(redirected from grosbeaks)
Also found in: Thesaurus, Encyclopedia.
Related to grosbeaks: pine grosbeak


Any of various birds of the families Fringillidae and Cardinalidae found in Eurasia and the Americas, having a thick conical bill.

[Partial translation of French grosbec : gros, thick, large (from Old French; see gross) + bec, beak.]
American Heritage® Dictionary of the English Language, Fifth Edition. Copyright © 2016 by Houghton Mifflin Harcourt Publishing Company. Published by Houghton Mifflin Harcourt Publishing Company. All rights reserved.


(ˈɡrəʊsˌbiːk; ˈɡrɒs-)
1. (Animals) any of various finches, such as Pinicola enucleator (pine grosbeak), that have a massive powerful bill
2. (Animals) cardinal grosbeak any of various mostly tropical American buntings, such as the cardinal and pyrrhuloxia, the males of which have brightly coloured plumage
[C17: from French grosbec, from Old French gros large, thick + bec beak1]
Collins English Dictionary – Complete and Unabridged, 12th Edition 2014 © HarperCollins Publishers 1991, 1994, 1998, 2000, 2003, 2006, 2007, 2009, 2011, 2014



any of various finches having a thick conical bill.
[1670–80; < French grosbec literally, large beak]
Random House Kernerman Webster's College Dictionary, © 2010 K Dictionaries Ltd. Copyright 2005, 1997, 1991 by Random House, Inc. All rights reserved.
ThesaurusAntonymsRelated WordsSynonymsLegend:
Noun1.grosbeak - any of various finches of Europe or America having a massive and powerful billgrosbeak - any of various finches of Europe or America having a massive and powerful bill
finch - any of numerous small songbirds with short stout bills adapted for crushing seeds
evening grosbeak, Hesperiphona vespertina - North American grosbeak
Coccothraustes coccothraustes, hawfinch - a common large finch of Eurasia
pine grosbeak, Pinicola enucleator - large grosbeak of coniferous forests of Old and New Worlds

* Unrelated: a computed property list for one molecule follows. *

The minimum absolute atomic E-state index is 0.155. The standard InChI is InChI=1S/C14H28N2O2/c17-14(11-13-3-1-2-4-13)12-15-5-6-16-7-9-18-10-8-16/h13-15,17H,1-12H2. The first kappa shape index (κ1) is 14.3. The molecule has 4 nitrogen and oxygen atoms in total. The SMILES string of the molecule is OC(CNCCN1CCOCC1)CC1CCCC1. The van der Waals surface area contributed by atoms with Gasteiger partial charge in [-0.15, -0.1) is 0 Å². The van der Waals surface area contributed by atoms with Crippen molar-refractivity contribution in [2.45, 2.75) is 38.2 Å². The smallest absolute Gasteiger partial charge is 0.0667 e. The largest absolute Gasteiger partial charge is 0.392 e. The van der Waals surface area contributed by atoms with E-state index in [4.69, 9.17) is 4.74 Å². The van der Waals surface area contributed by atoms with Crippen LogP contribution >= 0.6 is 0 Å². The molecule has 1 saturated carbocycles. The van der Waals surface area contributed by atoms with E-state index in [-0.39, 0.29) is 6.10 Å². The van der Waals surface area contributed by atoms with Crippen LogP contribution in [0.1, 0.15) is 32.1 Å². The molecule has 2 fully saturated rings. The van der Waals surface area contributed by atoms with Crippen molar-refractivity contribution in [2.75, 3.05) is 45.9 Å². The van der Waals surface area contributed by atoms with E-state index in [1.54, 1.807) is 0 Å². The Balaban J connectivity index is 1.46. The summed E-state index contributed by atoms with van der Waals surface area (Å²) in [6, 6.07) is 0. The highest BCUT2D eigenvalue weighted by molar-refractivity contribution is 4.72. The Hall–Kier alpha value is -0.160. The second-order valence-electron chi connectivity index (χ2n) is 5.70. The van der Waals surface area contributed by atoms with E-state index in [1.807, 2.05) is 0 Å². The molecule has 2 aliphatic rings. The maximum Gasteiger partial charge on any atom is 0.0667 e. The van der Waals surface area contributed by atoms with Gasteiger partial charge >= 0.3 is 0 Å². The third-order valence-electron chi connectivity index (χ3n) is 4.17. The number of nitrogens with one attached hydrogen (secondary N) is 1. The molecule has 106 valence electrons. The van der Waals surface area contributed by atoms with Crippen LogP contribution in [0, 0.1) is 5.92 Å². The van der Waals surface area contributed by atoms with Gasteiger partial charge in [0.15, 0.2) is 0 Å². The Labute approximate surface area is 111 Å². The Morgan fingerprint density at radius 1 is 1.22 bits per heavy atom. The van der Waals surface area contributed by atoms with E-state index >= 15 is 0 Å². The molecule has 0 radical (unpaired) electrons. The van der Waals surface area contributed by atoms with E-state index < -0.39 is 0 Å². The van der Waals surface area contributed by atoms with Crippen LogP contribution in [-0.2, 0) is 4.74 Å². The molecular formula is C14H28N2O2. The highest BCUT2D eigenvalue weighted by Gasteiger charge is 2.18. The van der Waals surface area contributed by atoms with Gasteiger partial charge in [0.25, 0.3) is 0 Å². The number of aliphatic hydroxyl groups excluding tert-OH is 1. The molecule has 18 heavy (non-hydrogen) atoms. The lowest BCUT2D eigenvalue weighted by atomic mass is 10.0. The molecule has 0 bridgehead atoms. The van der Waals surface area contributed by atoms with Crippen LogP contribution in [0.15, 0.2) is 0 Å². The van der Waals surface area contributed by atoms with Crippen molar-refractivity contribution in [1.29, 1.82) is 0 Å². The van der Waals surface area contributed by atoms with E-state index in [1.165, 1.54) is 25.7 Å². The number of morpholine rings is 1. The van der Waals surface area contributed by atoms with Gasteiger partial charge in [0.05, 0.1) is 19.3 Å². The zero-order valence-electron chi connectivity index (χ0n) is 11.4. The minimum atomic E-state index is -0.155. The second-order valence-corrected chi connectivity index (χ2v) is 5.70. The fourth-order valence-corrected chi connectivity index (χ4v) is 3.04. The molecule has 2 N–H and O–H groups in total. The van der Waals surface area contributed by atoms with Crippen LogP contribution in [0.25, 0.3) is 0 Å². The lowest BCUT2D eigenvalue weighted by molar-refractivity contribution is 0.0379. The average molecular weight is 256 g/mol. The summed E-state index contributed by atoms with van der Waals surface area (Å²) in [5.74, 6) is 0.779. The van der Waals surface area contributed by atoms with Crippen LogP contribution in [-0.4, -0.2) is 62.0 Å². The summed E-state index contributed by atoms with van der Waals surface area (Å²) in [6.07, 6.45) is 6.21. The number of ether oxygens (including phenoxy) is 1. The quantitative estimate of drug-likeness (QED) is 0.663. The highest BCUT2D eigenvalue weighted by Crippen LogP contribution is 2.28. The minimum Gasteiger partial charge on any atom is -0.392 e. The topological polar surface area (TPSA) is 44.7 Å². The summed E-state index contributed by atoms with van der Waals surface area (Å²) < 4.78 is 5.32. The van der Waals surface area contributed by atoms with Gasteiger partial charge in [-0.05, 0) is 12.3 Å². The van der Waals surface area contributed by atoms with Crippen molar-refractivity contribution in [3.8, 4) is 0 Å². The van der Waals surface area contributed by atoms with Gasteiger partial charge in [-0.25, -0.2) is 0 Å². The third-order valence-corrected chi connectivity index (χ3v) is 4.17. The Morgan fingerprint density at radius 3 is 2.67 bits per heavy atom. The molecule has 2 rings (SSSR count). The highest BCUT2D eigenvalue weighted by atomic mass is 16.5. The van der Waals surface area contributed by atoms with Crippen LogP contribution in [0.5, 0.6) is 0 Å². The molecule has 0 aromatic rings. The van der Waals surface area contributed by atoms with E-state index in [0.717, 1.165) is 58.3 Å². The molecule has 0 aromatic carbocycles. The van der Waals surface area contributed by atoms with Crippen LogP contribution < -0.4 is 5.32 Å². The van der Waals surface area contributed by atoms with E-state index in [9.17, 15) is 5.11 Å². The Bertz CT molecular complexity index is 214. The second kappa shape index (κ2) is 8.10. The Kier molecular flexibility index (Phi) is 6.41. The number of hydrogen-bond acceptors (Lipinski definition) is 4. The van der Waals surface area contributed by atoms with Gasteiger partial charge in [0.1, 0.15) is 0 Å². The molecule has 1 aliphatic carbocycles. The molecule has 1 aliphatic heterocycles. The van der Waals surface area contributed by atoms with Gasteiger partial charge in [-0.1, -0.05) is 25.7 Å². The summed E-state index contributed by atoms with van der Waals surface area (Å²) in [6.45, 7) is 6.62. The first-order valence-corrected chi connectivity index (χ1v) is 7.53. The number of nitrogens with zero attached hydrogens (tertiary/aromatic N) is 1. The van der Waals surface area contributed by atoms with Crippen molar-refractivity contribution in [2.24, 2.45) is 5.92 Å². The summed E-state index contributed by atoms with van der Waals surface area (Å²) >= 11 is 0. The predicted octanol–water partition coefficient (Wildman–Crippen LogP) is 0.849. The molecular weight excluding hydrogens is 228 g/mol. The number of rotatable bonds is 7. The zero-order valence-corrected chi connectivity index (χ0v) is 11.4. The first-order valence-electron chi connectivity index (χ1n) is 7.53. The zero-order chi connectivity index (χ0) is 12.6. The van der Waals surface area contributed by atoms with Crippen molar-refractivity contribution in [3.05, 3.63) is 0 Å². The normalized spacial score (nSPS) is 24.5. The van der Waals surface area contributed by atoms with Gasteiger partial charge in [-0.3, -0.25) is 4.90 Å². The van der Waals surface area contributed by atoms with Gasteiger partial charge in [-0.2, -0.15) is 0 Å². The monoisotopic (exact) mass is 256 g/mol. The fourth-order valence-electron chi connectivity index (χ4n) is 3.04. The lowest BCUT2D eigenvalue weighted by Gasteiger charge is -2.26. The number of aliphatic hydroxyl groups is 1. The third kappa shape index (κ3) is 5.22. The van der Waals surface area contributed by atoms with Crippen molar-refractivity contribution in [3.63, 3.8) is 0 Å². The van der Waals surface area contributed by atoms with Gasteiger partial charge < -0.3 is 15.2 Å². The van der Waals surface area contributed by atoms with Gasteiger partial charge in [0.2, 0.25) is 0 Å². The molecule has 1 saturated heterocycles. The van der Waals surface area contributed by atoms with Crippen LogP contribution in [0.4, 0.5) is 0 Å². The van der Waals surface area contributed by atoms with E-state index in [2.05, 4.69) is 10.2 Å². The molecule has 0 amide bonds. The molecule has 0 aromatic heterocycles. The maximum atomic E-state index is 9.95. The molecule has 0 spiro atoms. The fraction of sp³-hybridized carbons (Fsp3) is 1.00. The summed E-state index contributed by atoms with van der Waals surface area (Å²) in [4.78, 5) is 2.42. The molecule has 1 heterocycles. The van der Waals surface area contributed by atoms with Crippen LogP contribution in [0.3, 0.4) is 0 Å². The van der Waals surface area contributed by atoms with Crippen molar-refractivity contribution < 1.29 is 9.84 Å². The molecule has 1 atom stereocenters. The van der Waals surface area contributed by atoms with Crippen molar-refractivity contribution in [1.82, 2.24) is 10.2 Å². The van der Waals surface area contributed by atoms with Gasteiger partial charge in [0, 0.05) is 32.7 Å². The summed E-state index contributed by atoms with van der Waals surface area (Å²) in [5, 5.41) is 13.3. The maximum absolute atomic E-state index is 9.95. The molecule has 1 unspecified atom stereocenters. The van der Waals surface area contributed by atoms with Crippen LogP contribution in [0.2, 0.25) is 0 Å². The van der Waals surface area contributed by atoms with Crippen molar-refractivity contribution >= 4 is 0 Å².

Based on WordNet 3.0, Farlex clipart collection. © 2003-2012 Princeton University, Farlex Inc.
References in periodicals archive ?
Life histories of North American cardinals, grosbeaks, buntings, towhees, finches, sparrows, and allies.
With a few clicks (and a little patience) you can observe guest appearances by evening and pine grosbeaks, Canada jays, ravens, redpolls and even ruffed grouse.
New York City Audubon reported that more than 100 of the 350 bird species that depend on New York City are currently species of concern, while across the state, bohemian waxwings, black-throated green warblers, evening grosbeaks and others are at risk because they are losing their summer and/or winter range.
By 2050, Denali visitors may see forest birds like western tanagers, yellow-bellied sapsuckers, and rose-breasted grosbeaks breeding in me park, along with magnolia, Canada, and other warblers seeking refuge in this cooler, northern forest.
Songbird Food from Wild Delight is a blend of seeds, nuts and dried fruits designed to attract species like grosbeaks, finches, cardinals, doves, nuthatches, thrushes, songbirds and other outdoor animals.
Considering their prominence in this forest, ashes and elms were not as strongly selected (except by Ruby-crowned Kinglets, Rose-breasted Grosbeaks and Blue gray gnatcatchers), but consistent avoidance of cottonwood seems notable.
From the diminutive nuthatch to the peaceful pine grosbeaks to the more aggressive cedar waxwings and redwing blackbirds, the three crows just seem to bop about getting along with everybody.
Some years, when the seed crop up north is poor, several species of winter finches, including pine and evening grosbeaks, fly down to forage and inadvertently entertain us.
Hulled sunflower seeds will appeal to the greatest variety: They will attract jays, red-bellied woodpeckers, finches, goldfinches, Northern cardinals, evening grosbeaks, pine grosbeaks, chickadees, titmice, nuthatches and grackles.
(For example, "The nut of the American Beech is a favorite food of small mammals and birds, especially grosbeaks. However, mature trees usually produce abundant fruit only once every few years, particularly in the South, making it unreliable as an annual crop ...").
Every year in the spring and fall, millions of bluebirds, finches, grosbeaks, sparrows, thrushes, warblers, and the like fly up and down the Eastern Seaboard.
Black-headed grosbeaks nest in the area after their migration to and from Central Mexico.